While Cyprus’s President spent today in Brussels in last-ditch talks to stave off a banking collapse and secure a €10bn (£8.5bn) bailout, many Greek Cypriots were reassessing their ties with the eurozone.
The owner of one of the country’s largest retail and distribution groups, who spoke on condition of anonymity, told The Independent he favoured a return to the country’s national currency – the Cypriot pound – as the only way to limit the damage to the economy.
“To put it simply: we’re going to have to go through hell whether we go the European way or alone,” he said. “But the European way is an endless pit of hell, whereas if go back to our national currency we’ll eventually rebound like we did after 1974.”
After overcoming the Turkish invasion of 1974, when its GDP plummeted drastically, Cyprus managed to quickly turn its economy around. It used its sun and sea to attract tourists while low corporate rates, lax banking regulations and a stable jurisdiction brought in investments – especially nouveau riche Russians who needed to place their money safely following the collapse of the Soviet Union in the 1990s. Tourism and financial services constitute the main drivers of the Greek Cypriot economy.
The idea of taxing bank deposits as a means of raising the €5.8bn that Cyprus needs to secure its bailout and avoid bankruptcy – which remained an option on the debating table last night, though not in its original form – has led to a swell of resentment from ordinary Cypriots towards Europe. “It [is] a bloodless invasion by friends,” the entrepreneur said.
The businessman explained that he believes the best option for Cyprus is to gain control of its monetary policy and limit the damage of the island’s impaired credibility and confidence, arguing that the advantages of exiting the euro outweigh the negatives.
The businessman’s analysis is reflective of growing sentiments across the island. A recent survey conducted by Insight Market Research for Sigma media group suggests that two out of three Greek Cypriots now favour an exit from the Eurozone. Compare that with 17 March, when research conducted by Insight Market Research and University of Nicosia indicated that 62 per cent of Cypriots were favourable towards the European Union.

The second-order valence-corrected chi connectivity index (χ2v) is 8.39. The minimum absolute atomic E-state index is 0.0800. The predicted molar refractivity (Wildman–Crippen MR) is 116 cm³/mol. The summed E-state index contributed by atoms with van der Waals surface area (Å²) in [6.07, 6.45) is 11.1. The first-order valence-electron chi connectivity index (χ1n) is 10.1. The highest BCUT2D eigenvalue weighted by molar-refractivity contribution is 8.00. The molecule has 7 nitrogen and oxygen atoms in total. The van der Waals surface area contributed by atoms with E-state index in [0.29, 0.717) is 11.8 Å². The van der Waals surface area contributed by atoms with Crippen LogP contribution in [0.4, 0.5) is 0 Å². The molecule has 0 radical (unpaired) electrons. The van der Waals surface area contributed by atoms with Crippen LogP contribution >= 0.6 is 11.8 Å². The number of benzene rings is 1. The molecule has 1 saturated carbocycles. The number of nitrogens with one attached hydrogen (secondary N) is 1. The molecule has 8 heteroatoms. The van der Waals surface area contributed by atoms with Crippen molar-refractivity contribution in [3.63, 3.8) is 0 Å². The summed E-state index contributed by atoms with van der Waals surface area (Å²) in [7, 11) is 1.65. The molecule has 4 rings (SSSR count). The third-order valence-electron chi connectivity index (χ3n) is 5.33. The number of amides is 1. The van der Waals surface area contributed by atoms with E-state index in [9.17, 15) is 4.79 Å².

Cyprus joined the EU in 2004 and the single currency in 2008, mainly for political reasons – as security against its old foe Turkey. At the time, the nation island enjoyed a healthy economy.
“[The] European Union is not what we expected them to be,” said a pensioner called Loukas, 69, while he sipped on his Cypriot coffee on the popular pedestrian Ledra Street. “We need their help and now they’re going for our throats.” The pensioner, who was a singer and a builder of kaiki, wooden fishing boats used in the Aegean, said that joining the single currency was a mistake and he lamented the lack of Russian help in the current crisis.
An archaeology student, Anastasia, 22, sells lottery tickets in the street to make ends meet. She admits Cyprus made a series of mistakes but said European demands to qualify for its $10bn bailout are infuriating, when neighbouring Greece received a series of loans in the hundreds of billions during its financial crisis. “Merkel is trying to achieve what Germany didn’t manage to get in two World Wars,” she said. “They want to weaken our country, which is rich in natural resources, and tap into our natural gas.”
For the past week, Jacob’s manufacturing business has suffered because of the cash shortage on the island. Banks have been closed for a week and local cheques and credit cards are being rejected.
“Disaster struck and we lost. This government should end this here, instead stealing money on top of it,” he said, referencing the tax on deposits. “We’re being led to disaster with a mathematical certainty,” the businessman said. “Let’s hit rock bottom alone – without a noose choking us around our necks.”
Unemployed Andreas Anchileou, 47, receives €650 a month. He’s confused about the situation and doesn’t really know what to think of his European partners.
“All I know is we never should have joined the euro,” he said. “When the Cypriot pound was around, I had a job. Things in Europe are much better in theory than in practice.”
Hubert Faustmann, associate professor of history and political science at the University of Nicosia, said Cypriots see Europe’s stance on the bailout as a hostile act rather than a rescue package.
“This is a very emotional response to the destruction of the economic basis of Cyprus as the Greek Cypriots view it,” he said.
However, he does not believe that the anti-euro sentiment will be realised in an exit from the single currency.
“Once cooler heads prevail, I do believe that Greek Cypriots will feel very bitterly about the European Union but they’ll not leave it.”